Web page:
In many cultures, including Jewish, a person’s name influences their character. Jacob was the grasper as his name suggested. And both Joshua, and later Jesus, held firm to the meaning of their name: “YAHWEH is salvation”. So perhaps it’s unsurprising that the leadership of the Leave Campaign have all, well, left. First Farage, then Boris, then Gove, and now Leadsom. Maybe the Daily Mail has recently published an article on how the limelight gives you cancer. Maybe the underdog is allowed to b-s, and poetic license looks better on billboards and buses than it does inside Cabinet. Regardless, the control we were supposed to be ‘taking back’ has never felt so out of reach as when an economic crisis looks nigh and the premiership is handed over to someone not even elected by their own party let alone the nation as a whole. I thought it was meant to be the E.U that was undemocratic…
Cynicism aside, it is a reminder of why the tenacity of biblical relationships is actually a good thing, even when treating people and promises like any other disposable product is culturally accepted (Hollywood seems to reason that adultery is okay if the protagonist does it because y’know, feelings, but totally out of order if the protagonist’s partner does it). At innumerable points in the biblical story, human logic would have determined that God should have cut his losses and given up on trying to redeem humanity. From the get-go, distrust, pride, selfishness, cruelty, and exploitation abound. Heaven-sized reserves of patience must be necessary to cope with our myopic vision.
Jesus could have ousted some of his disciples when they seemed proud and snooty, or when they tried to redirect Jesus’ path away from the cross. Jesus himself could, in the face of mocking cynicism, proved that his humility was chosen from the throne of heaven rather than simple weakness.
Paul could have cut all ties with the Corinthian church when it permitted incest, or the Galatian and Ephesian churches when false teachings took hold there.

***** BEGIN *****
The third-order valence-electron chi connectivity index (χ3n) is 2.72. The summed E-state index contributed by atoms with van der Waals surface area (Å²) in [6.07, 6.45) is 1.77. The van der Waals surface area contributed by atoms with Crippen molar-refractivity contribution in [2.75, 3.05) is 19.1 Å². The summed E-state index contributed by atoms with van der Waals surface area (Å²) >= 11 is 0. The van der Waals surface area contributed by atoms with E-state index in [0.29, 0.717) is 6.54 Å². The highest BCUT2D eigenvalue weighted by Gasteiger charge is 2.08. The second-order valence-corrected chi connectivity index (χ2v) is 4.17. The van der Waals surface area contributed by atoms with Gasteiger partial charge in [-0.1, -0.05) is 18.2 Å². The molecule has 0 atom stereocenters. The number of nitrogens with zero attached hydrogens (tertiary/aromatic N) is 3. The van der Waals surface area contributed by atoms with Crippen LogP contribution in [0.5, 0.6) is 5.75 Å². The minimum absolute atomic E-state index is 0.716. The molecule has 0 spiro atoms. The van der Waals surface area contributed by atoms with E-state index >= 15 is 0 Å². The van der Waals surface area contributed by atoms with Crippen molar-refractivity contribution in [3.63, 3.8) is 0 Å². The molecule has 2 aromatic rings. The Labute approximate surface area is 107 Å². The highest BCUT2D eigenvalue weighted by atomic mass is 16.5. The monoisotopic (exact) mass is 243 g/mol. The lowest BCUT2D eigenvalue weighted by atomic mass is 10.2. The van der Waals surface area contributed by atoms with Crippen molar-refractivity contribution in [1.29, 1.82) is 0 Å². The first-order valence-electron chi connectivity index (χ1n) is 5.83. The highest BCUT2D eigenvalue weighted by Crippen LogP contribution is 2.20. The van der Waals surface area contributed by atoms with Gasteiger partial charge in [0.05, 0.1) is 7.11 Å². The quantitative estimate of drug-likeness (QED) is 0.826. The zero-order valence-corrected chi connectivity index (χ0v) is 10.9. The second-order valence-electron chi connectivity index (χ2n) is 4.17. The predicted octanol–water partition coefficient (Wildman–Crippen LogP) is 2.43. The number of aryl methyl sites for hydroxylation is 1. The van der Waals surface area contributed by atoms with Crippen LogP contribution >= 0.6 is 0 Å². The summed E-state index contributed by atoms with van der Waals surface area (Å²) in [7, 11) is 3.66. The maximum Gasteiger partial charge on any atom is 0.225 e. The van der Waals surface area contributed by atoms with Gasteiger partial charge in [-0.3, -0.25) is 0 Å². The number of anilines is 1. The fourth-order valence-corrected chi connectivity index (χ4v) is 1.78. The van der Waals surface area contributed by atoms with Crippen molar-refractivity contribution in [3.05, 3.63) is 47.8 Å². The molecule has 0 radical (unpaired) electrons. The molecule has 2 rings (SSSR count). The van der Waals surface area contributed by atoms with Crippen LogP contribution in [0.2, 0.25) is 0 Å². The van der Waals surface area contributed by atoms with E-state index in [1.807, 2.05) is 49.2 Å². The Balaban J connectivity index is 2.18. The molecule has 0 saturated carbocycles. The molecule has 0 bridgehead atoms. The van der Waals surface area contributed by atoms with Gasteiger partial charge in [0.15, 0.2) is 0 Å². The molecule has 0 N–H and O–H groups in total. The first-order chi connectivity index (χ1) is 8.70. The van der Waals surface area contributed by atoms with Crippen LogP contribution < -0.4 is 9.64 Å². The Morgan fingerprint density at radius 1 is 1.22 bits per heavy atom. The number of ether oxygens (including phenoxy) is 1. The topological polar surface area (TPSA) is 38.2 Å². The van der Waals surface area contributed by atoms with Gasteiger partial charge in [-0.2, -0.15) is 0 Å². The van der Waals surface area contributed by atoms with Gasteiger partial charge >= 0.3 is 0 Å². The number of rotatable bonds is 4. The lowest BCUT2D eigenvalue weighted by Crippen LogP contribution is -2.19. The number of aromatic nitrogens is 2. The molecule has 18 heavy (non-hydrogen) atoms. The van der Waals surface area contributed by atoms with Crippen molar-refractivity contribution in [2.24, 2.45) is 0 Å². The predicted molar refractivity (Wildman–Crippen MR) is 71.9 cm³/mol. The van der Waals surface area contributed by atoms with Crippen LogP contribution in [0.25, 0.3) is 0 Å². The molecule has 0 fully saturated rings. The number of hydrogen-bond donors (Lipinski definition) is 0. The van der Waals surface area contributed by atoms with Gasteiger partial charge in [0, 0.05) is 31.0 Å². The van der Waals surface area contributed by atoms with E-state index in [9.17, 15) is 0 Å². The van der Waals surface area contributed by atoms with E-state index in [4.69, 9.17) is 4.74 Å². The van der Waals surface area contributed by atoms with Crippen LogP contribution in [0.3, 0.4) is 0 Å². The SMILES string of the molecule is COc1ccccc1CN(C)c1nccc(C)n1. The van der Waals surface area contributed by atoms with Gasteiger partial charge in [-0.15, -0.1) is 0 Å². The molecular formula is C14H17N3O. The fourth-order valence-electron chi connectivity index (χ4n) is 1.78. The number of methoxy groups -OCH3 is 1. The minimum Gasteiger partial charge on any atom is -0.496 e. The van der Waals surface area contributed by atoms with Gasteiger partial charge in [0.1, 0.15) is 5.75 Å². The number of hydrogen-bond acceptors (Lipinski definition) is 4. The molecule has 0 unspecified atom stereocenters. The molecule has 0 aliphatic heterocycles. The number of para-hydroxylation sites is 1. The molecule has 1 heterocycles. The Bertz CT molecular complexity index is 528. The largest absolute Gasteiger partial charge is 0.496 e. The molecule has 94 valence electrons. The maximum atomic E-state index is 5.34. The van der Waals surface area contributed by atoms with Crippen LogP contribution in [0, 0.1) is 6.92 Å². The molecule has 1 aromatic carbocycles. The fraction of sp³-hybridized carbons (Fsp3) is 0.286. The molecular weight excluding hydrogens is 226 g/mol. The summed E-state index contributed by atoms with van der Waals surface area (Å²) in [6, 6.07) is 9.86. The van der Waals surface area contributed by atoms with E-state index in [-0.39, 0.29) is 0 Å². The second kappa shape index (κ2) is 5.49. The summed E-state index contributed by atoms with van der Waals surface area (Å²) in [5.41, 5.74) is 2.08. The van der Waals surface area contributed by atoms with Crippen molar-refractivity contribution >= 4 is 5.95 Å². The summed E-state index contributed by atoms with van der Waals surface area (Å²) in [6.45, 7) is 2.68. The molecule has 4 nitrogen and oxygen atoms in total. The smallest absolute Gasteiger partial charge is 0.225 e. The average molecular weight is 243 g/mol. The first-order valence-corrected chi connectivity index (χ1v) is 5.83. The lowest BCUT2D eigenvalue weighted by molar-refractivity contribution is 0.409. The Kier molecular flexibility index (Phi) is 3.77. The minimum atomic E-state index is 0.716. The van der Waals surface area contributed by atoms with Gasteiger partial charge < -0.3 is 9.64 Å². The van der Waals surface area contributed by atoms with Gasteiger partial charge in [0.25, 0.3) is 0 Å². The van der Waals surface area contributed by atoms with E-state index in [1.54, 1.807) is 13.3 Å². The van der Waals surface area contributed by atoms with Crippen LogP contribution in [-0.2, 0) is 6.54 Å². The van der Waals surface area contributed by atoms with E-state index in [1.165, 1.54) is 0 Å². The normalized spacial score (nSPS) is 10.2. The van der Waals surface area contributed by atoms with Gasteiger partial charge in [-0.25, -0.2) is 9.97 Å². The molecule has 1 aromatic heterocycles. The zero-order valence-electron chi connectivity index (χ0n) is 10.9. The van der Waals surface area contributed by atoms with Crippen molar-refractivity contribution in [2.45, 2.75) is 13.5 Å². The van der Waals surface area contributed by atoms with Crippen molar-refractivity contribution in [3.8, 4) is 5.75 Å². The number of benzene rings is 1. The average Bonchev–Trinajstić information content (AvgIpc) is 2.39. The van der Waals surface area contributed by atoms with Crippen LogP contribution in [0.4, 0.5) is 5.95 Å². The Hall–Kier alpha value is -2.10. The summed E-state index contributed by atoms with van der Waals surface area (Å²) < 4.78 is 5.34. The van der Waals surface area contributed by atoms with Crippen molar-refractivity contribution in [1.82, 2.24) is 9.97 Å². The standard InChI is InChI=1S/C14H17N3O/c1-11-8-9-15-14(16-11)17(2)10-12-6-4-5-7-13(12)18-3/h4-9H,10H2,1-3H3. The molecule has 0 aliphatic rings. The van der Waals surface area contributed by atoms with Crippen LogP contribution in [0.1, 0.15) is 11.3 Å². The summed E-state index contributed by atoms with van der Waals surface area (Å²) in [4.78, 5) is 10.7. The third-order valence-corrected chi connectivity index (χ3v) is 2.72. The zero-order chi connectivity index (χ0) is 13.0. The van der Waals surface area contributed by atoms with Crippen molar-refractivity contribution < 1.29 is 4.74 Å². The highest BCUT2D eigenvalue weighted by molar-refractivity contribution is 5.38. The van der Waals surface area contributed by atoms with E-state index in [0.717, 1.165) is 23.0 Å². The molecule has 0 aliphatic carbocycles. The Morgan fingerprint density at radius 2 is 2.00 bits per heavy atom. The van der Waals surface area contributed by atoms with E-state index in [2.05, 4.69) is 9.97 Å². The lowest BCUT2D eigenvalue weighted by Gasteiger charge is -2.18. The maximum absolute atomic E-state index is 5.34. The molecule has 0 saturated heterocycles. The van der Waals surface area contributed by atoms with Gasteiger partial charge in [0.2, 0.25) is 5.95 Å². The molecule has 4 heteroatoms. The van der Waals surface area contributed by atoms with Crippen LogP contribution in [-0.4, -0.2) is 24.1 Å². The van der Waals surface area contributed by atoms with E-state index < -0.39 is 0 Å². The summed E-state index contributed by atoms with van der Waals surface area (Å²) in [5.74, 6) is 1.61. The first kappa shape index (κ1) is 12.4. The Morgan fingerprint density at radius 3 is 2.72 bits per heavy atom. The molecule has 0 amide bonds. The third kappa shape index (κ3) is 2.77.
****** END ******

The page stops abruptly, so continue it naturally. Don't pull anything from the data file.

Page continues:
If things aren’t going your way, quit. If it didn’t turn out as you expected, call it a day. Don’t waste your precious time on people and projects that don’t make you happy. On one level, that sounds delightful (and I certainly do agree that walking away is at times the best way of showing love). As a perfectionist, setting fire to the mess sounds far more preferable to learning to live with and even love it. But then, what we admire and find inspiring in other people’s stories is not the cut-and-run, but the relationships that endure through thick and thin. The leaders of the Leave campaign is the subject of so much scorn, because without the ability to rewrite reality, we need the commitment of our co-authors. Perhaps, if Eve was Adam’s ‘ezer’ (helper/ strength), and it was not good for man to be alone, then part of that “not good” was the feeling of helplessness, especially in times when God feels distant.
Take Ruth, for example, a book that does not even mention God. It is through her wholehearted commitment to Naomi that their grief and poverty are redeemed.
But Ruth said, “Do not urge me to leave you or to return from following you. For where you go I will go, and where you lodge I will lodge. Your people shall be my people, and your God my God. Where you die I will die, and there will I be buried. May the Lord do so to me and more also if anything but death parts me from you.”
The tenacity of grace can give us hope.